SCOTT SIMON, host:
The No. 5 has been retired from the New York Yankees since 1952 just a year after Joe DiMaggio left the game. Next week Mr. DiMaggio's personal collection of No. 5 jerseys will return to public view along with his nine World Series rings, his tie clips, some of his love letters, even his shower shoes. Items from Joe DiMaggio's life closet and jewelry case will all be auctioned at the Marriott Marquis Hotel in Times Square. David Hunt is President of Hunt Auctions, which is conducting the sale. He's on the phone from Exton, Pennsylvania. Mr. Hunt, thanks very much for being with us.
Mr. DAVID HUNT (Hunt Auctions, President): Thank you for having me.
SIMON: People gave him stuff all the time...
Mr. HUNT: Yes.
SIMON: ...didn't they?
Mr. HUNT: I have never seen a collection nor known of one, and I'm fairly certain there is not one that exists, that has this kind of quality and quantity. But if you put it into perspective, he was arguably the most popular individual in the United States in the 1940s.
SIMON: But I've just cracked open this catalog...
Mr. HUNT: Mmm-hmm.
SIMON: ...which is remarkable and for those of us who love baseball and Joe DiMaggio. It's a variable Whitman Sampler. But his U.S. military duffel...
Mr. HUNT: Yes, when Joe entered the Army, that was, you know, a very significant thing at that time period. He was at the absolute pinnacle of his career and as has been many times stated over the years, his statistics would've just been phenomenal, as they were already, but if he had not lost those years to the war. But he played baseball, basically in the USO, kind of a serving over in Hawaii in the Pacific.
But what was very interesting to me is the U.S. command did not want to send him to the front lines because they were so fearful if he were killed in action, that it would completely demoralize the entire United States military.
SIMON: And it must be said what a kick in the teeth to Red Sox fans that Ted Williams spent five years as a fighter pilot. Apparently they weren't worry that...
Mr. HUNT: Absolutely. It's interesting. I mean, you see the correspondence between Presidents and Joe and the way that they wrote to him. The way that they wrote to him like they were a little kid almost, honored that he would even reply to them.
SIMON: I have to ask the Marilyn question.
Mr. HUNT: Mm-hmm.
SIMON: Mr. DiMaggio didn't like a lot of attention...
Mr. HUNT: Yes.
SIMON: ...being paid to that. You have some Marilyn Monroe items...
Mr. HUNT: Yes, we do.
SIMON: ...and that's obviously with the assent of his granddaughters.
Mr. HUNT: Yep.
SIMON: Well, what do you infer for the, forgive me if this sounds cheap, but clearly the torch he continued to keep?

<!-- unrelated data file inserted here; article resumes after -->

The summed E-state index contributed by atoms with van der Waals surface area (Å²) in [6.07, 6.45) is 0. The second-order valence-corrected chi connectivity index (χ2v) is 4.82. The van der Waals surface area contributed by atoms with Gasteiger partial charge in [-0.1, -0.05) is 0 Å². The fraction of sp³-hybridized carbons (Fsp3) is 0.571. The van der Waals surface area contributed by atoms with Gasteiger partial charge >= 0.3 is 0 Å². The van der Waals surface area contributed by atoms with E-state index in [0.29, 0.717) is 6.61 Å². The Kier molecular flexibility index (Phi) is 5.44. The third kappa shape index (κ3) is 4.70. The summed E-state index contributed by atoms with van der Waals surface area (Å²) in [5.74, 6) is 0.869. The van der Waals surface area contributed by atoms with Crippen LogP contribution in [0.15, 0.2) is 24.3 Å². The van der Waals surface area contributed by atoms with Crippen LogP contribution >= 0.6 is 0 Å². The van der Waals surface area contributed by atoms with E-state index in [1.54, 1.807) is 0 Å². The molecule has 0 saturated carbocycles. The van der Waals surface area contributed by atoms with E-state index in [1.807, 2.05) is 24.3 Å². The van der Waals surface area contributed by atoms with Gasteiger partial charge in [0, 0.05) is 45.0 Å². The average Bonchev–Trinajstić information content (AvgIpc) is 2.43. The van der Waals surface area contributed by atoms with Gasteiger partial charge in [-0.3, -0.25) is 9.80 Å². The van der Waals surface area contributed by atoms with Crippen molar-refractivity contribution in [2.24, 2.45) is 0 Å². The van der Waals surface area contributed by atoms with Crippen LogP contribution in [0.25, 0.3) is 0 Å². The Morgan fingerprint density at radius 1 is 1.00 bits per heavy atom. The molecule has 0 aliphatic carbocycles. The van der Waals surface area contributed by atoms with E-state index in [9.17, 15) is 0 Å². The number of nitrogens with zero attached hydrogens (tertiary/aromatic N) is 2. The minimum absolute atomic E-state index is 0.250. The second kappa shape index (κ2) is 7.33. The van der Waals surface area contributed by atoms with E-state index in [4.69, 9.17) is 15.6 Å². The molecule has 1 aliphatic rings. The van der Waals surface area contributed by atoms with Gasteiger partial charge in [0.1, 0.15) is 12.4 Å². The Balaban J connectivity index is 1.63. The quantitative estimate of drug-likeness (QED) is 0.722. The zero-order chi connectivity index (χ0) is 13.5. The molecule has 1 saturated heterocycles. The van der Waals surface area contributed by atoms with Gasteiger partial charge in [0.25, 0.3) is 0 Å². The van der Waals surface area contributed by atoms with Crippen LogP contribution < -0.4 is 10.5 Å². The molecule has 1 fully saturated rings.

Mr. HUNT: I think, you know what, that was clearly the most sensitive issue of this entire auction. There's no question about it. I can safely say that. And what I found fascinating and what ultimately made this decision for the family and us to offer these things is they were immensely positive. I think they showed a side of Joe that nobody had ever seen, literally, not even his family. And what I think was most positive was that it absolutely, definitively, without a question proved that they had an actual, real, loving relationship for their entire life.
SIMON: Mr. Hunt, you know, part of the allure and the fascination of Joe DiMaggio for millions of Americans was the fact that he carried himself with enormous dignity, and part of that was he was private man, and I think some people just might wonder how comfortable would Joe DiMaggio be with, you know, goodness gracious, his tie clips and cuff links and shower sandals, for goodness sakes being put up for auction.
Mr. HUNT: I think it's a fair question. All I can say to that would be this, that Joe gave a lot of these things to the girls over the years and he left the rest of them after he passed away, and I certainly don't see anything incredulously negative about it being sold and a portion of those proceeds going to charity and maybe a portion of the proceeds going to the granddaughters' children's college fund, who Joe was very close to towards the end of his life. I think in the context of what we're discussing, I just don't think there's anything negative about it.
SIMON: David Hunt of Hunt Auctions, thanks very much.
Mr. HUNT: Thank you.
SIMON: And you can get a look at many of the items that are up for auction, find out how you can put in a bid on our Web site, NPR.org.
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